ICYMI: What many paleontologists have been discussing this week.

Dinosaur family tree poised for colossal shake-up

nature.com
Yes, you should celebrate #GesnerDay tomorrow by tuning in to this tour!
Let’s take a moment and celebrate the fact that ten years ago, the world was introduced to the pigbutt worm (Chaetopterus pugaporcinus). This polychaete worm lives about 3,300 feet below the ocean’s surface and was first found in Monterey Bay, California. It feeds off “marine snow”—bits of dead organisms and fecal matter. One of our researchers, Karen Osborn, and her colleagues at Monterey Bay...
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The Million Dollar Duck is a documentary that focuses on the strange and wonderful world of the Federal Duck Stamp Contest, the only juried, art competition run by the U.S. government. This film explores the eccentric nature of the contestants who enter each year for a chance at wildlife art stardom, while also reflecting upon the history and challenges facing the continued existence of this...
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The Million Dollar Duck

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Introductions by Nancy Knowlton, Sant Chair for Marine Science, National Museum of Natural History

12:30-2:20 p.m. - Island and the Whales *Wildscreen Winner
This stunningly photographed film focuses on the people of the North Sea's remote Faroe Islands who have survived for centuries on the ocean's bounty. Most of their food, including native birds and whale meat, still comes directly from...
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Ocean Life & Ecosystems Film Screenings

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Sacred Cod is a feature-length documentary that captures the collapse of the historic cod population in New England, delving into the role of overfishing, the impact of climate change, the effect of government policies on fishermen and the fish, and the prospect of a region built on cod having no cod left to fish. Followed by a Q & A discussion with the director David Abel, the filmmaker Steve...
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Sacred Cod

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12:00-2:00 p.m. - Conquest of the Skies *JHWFF Winner (Family-friendly film)
The power of flight is one of nature’s greatest achievements. From its humble beginnings, over one hundred billion creatures soar through the sky today, from tiny, nectar-drinking hummingbirds to armoured airborne beetles, bizarre winged lizards and sonar-guided bats hunting in the dead of night. Followed by a Q & A...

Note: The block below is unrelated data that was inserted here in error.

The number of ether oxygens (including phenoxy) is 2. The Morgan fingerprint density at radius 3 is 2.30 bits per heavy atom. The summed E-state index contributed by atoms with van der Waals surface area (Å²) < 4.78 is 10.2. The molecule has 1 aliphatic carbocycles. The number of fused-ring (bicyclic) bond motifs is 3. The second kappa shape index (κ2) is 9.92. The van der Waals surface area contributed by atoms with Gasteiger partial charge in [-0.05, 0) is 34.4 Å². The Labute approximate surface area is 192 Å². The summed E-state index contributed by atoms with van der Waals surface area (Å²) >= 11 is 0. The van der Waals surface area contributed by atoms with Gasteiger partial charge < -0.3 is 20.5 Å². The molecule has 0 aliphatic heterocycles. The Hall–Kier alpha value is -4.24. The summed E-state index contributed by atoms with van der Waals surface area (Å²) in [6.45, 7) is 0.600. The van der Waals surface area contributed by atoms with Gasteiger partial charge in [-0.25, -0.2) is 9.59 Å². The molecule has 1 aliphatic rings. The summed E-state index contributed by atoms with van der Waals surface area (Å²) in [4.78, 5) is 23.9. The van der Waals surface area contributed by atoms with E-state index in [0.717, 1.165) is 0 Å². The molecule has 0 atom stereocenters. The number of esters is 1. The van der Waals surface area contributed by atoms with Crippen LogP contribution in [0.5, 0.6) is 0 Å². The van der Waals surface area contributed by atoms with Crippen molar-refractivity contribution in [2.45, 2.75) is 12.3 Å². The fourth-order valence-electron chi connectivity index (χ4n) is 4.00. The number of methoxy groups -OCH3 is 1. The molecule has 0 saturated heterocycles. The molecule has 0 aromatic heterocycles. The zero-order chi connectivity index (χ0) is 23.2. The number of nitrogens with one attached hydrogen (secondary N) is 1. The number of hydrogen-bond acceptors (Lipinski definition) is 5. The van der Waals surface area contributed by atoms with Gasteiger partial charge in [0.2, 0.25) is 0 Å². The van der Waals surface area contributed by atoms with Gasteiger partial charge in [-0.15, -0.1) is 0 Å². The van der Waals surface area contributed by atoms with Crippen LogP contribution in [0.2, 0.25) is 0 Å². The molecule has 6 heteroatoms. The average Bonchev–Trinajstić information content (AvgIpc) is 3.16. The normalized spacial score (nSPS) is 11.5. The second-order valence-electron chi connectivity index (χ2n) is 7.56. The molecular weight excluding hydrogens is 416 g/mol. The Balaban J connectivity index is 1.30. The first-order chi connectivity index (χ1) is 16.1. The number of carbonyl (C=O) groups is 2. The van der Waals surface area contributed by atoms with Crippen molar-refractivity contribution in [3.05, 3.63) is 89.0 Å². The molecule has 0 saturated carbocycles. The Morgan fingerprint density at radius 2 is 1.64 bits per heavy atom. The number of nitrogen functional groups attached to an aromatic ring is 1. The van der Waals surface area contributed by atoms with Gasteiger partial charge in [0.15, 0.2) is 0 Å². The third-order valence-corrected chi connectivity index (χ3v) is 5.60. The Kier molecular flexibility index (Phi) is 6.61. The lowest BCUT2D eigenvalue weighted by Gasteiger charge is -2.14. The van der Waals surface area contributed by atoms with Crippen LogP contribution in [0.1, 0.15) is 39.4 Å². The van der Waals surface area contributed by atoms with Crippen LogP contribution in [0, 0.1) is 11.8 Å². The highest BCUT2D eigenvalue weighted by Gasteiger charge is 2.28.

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Jackson Hole Wildlife Film Festival Selects

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Part of the Environmental Film Festival in the Nation's Capital, "In Pursuit of Silence" is a meditative exploration of our relationship with silence, sound and the impact of noise on our lives. Beginning with an ode to John Cage’s ground-breaking composition 4'33", In Pursuit of Silence takes us on an immersive cinematic journey around the globe -- from a traditional tea ceremony in Kyoto, to...
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In Pursuit of Silence (DC Premiere)

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Meet one of our rock stars, geologist Elizabeth Cottrell.

Smithsonian geologist digs up clues to Earth’s beginnings

washingtonpost.com
Our contribution to March Madness: a basket star (Astrocladus euryale), collected in 1841, by the U.S. Exploring Expedition.

Basket stars are usually found in the deep ocean, this one was collected in the waters off of South Africa and is now on view in #ObjectsofWonder.

See the comments below to watch a NOAA video of a living basket star.
Our doors will open to the public at noon today, 3/14.
Only a small fraction of our collections are on display at any time. The rest are “squirreled” away for safekeeping and future scientific research, like this squirrel ancestor, Douglassciurus jeffersoni.

This creature lived 38-34 million years ago in Wyoming and yes, it’s posed with a fossil walnut. (The fossil snack is also from the Eocene, but was found in a different location: Oregon.)...
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Animal, vegetable, or mineral?
Though it looks like an enormous honeycomb, this specimen wasn’t made by bees or any animal. In fact, it was never alive.

This mineral structure is the remains of a naturally-forming rock called a septarian concretion.

What’s it made of? Water seeped through cracks in the concretion, depositing silica in the form of quartz. The quartz crystals formed walls...
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Arctic coralline algae, like the 900+yr old specimen in our new exhibit #ObjectsofWonder, are data mines for climate change research.

In Its Layers, This Stunning Pink Coralline Algae Holds Secrets of Climates Past

smithsonianmag.com
Now on view through 2019: #ObjectsofWonder. Come see more than 1,000 rarely exhibited specimens and artifacts from our collections. [ Naturalhistory.si.edu Link ]
Starting tomorrow, you can see #ObjectsofWonder in person! (We'll have a livestream later today, around 12:30pm ET, with the curators. Tune in!)

A new exhibit offers a peek into the Smithsonian vaults

washingtonpost.com
An epic life, soon on view in #ObjectsofWonder—opening Friday! Before you visit Robert Kennicott’s skeletal remains, read about his incredible backstory.

Two Smithsonian Scientists Retrace the Mysterious Circumstances of an 1866 Death and Change History

smithsonianmag.com